Why Ugandans must support the local content campaign

Workers in the spinning section of Nytil Picfare factory in Jinja last year. For Uganda to attain middle income status by 2020, local investments and production must be supported to create jobs and income for Ugandans. PHOTO BY STEPHEN OTAGE

What you need to know:

If we must attain the middle income status by 2020, all Ugandans must support the campaign to develop local content. All countries that have transited to middle income status have supported public and private investments to expand in order to provide jobs, pay taxes, and drive exports, Gideon Badagawa writes.

Uganda has targeted to be middle income by 2020.
Enhancing growth and income through investments must be driven by the private sector.
To do this, investments must be supported to expand in order to provide jobs, pay taxes, increase savings and drive exports. All countries that have transited to middle income status have traded this path.
Uganda’s target is to double its income within the coming three years from the current Gross Domestic Product of $25 billion (Shs89.5 trillion) to about $45 billion (Shs161 trillion). On average every Ugandan is expected to be earning $1,040 (Shs3.7m) then, up from the current $780 (Shs2.8m).
For this to happen, internal capacities to save, invest and generate incomes must grow. But how does this happen? While it is appreciated that government has negotiated markets outside the country, Uganda has not generally and significantly benefited from these markets.
Why? The challenge has been the lack of organised value chains from production to markets.

Market driven production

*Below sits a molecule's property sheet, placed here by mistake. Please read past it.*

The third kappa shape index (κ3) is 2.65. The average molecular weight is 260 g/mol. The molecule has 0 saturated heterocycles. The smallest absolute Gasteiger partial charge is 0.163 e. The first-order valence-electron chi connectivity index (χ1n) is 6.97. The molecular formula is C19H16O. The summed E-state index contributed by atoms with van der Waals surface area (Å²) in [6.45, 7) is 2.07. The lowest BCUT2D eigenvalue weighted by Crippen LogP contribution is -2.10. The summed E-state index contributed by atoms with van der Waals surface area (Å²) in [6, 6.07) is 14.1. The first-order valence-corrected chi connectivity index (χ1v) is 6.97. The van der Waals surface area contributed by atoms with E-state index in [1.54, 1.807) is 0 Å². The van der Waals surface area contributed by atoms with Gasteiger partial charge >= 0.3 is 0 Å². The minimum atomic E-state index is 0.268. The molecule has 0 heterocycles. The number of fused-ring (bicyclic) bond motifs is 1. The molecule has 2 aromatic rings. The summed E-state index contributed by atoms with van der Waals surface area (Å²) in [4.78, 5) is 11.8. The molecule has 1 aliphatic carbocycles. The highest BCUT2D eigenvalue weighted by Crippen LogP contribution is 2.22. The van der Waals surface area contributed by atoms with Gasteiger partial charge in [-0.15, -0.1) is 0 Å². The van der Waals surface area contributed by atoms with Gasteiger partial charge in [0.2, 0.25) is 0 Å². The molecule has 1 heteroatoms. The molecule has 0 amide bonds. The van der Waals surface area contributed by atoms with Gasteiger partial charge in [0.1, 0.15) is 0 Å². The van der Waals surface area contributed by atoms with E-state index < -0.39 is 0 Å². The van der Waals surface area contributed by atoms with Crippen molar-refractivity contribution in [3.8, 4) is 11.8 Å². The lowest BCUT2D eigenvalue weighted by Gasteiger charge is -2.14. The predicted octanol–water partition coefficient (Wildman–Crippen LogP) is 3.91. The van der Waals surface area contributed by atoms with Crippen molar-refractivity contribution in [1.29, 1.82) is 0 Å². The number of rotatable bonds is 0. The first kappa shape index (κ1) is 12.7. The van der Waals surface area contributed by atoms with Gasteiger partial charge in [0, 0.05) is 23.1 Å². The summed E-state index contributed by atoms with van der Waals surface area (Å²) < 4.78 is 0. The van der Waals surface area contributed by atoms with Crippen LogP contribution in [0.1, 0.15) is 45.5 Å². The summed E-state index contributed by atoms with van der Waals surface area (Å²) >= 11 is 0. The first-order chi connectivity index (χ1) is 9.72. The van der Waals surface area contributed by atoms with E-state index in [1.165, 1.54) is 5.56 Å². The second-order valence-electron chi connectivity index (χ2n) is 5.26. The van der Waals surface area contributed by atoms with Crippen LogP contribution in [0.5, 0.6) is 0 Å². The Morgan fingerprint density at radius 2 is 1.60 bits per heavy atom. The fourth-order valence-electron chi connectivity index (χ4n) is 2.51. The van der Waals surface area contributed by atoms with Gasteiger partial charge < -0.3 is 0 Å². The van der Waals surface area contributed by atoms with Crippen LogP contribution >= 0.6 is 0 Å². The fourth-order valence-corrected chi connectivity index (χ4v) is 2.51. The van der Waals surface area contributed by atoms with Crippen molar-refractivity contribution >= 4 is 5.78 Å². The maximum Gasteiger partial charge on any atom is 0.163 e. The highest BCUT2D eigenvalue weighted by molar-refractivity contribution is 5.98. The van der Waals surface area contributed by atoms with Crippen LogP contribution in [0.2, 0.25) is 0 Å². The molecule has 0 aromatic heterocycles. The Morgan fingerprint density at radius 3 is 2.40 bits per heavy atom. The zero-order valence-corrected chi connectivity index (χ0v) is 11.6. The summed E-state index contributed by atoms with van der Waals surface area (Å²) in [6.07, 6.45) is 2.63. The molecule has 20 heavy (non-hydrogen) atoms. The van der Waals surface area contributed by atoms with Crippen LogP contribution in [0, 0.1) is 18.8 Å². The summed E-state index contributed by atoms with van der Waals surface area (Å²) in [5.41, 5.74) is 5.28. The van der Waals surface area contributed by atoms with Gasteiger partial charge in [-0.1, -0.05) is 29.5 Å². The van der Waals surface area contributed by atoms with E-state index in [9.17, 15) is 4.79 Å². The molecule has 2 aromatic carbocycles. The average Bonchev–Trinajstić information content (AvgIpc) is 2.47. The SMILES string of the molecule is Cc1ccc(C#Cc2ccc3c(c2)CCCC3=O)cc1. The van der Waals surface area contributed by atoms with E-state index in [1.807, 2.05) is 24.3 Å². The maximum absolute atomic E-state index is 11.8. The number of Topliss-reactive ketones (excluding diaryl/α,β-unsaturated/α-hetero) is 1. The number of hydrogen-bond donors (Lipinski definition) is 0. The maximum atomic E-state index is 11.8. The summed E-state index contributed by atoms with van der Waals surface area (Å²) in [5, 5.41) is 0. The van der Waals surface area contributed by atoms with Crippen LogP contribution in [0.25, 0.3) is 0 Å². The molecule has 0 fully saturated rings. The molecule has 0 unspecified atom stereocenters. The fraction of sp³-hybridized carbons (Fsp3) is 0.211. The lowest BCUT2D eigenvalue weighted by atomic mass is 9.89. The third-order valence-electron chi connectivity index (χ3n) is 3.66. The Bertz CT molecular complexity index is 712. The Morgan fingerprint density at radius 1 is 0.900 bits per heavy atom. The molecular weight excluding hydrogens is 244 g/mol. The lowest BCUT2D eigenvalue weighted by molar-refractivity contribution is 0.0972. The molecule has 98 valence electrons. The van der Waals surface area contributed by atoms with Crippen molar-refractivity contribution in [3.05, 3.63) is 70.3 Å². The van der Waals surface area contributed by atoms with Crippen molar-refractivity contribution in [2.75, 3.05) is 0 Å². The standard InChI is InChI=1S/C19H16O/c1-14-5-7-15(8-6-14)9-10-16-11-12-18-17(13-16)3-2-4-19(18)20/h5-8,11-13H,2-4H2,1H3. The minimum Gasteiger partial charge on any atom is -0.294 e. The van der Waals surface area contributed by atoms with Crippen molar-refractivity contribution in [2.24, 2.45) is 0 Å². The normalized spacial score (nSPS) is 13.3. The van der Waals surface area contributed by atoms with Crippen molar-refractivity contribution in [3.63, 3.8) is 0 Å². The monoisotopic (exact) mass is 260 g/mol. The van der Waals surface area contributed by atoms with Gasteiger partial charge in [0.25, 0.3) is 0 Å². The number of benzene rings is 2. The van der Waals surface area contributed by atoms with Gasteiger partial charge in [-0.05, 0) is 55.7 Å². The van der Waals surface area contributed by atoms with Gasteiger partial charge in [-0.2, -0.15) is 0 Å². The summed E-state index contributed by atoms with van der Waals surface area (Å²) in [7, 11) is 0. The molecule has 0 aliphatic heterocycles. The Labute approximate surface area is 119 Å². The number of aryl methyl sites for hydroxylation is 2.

Our philosophy at Private Sector Foundation Uganda (PSFU) and I believe for our economy, is to promote market driven production rather than product driven marketing. The latter is unsustainable.
The question is: What does the market want and what capacities do we have to satisfy these requirements?
Ostensibly, for any investment to establish and sustainably grow there must be an assured market.
Most of the time external markets are not assured, and we have seen this with the South Sudan market, the East African Community market itself or even African Growth and Opportunity Act market.

Knowing the game
Such markets can only be assured if a trade agreement is secured and signed off. For any business enterprise, a market forms a bigger part of its business plan.
A business will be viable and profitable if they know what to produce, how to produce it and where to sell it. The biggest market any government can assure its citizens is the local one.
The argument goes that until the local market is assured, Uganda can never take off. And this has happened in several countries against the principles of the World Trade Order under World Trade Organisation.

Uganda is only a late comer! Once we have an assured local market, investments will grow faster and we will all be able to better support our economy.
The appeal, therefore, is for all government ministries, departments and agencies including the local governments, especially the accounting officers, and procurement professionals, to understand and appreciate the rationale for and guidelines under the local content policy.